There is a good reason this man was the spokesperson for these two companies. These are two of the largest mobile network operators (MNOs) in the United States. In fact, after the TMobile & Sprint merger, there are only four MNOs in the US4. Basically... his options were pretty limited. The same is true with American consumers looking for a mobile data plan.
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You might be thinking: there are more than three options. There are providers like Google Fi, Cricket Wireless, Boost Mobile and more. These companies are not MNOs. They are mobile
The main difference between an MNO and an MVNO is that the former can buy 'Spectrum' from the US government and the latter cannot. Essentially, this means that MNOs can buy all the spectrum from the US government and then resell it at whatever price they want to MVNOs. This confirms Sprint/TMobile and Verizon as oligopolies in the cell phone industry.
As a society we have become inseparable from our cell phones (Americans check their phones an average of 52-80 times a day5). Most people are shocked to find out that the FCC + Sprint/T Mobile and Verizon control the entire electromagnetic spectrum that governs the use of these smart devices. Pretty crazy.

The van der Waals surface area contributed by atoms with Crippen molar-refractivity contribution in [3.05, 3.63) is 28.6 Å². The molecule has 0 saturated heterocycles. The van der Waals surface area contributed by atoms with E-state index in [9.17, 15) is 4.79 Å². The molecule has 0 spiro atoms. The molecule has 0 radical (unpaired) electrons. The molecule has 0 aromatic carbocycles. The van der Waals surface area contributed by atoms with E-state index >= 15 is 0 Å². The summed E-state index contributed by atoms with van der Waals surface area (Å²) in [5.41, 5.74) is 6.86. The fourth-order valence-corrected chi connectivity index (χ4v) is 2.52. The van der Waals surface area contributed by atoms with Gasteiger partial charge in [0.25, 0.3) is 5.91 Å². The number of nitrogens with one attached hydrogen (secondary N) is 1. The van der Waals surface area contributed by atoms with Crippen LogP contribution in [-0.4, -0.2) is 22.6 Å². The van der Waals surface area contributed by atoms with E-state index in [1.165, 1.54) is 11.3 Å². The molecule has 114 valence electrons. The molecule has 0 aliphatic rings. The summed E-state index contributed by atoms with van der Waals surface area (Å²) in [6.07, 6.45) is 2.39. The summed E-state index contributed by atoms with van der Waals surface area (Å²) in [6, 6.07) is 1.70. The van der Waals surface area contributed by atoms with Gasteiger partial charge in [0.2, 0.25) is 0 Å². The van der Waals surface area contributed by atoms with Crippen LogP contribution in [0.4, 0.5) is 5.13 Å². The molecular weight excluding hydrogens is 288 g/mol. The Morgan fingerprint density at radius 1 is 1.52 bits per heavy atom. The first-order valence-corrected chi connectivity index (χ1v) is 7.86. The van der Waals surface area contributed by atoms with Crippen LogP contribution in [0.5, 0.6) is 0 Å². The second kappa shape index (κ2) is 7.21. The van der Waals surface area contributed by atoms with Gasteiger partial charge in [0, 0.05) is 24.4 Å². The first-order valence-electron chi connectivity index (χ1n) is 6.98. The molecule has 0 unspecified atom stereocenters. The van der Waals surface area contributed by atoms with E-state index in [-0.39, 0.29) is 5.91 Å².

The scarcity and importance of the electromagnetic spectrum is why AT&T, Verizon and TMobile (Sprint) spend billions upon billions of dollars annually to license the spectrum.
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Data. But data still has to come from somewhere (transmit) and go somewhere (receiver) to be useful.
If the telecommunications industry were a pong game, the ball would be the electromagnetic spectrum and each paddle would be hardware. One paddle is a consumer device and the other is a piece of industrial telecommunications equipment, e.g. cell tower.
Now we'll take a closer look at how the material holds up to its end of the bargain.
In the pong analogy, there were two paddles, or pieces of hardware. Your cell phone and cell tower⁶. We'll start by looking at your cell phone.
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At its core, your cell phone is a two-way communication device. When you contact a friend through a call, the following happens:
This sounds like a long and drawn out process, however the reason this process can happen so quickly is because these waves travel at the speed of light (186, 282 miles per second). So while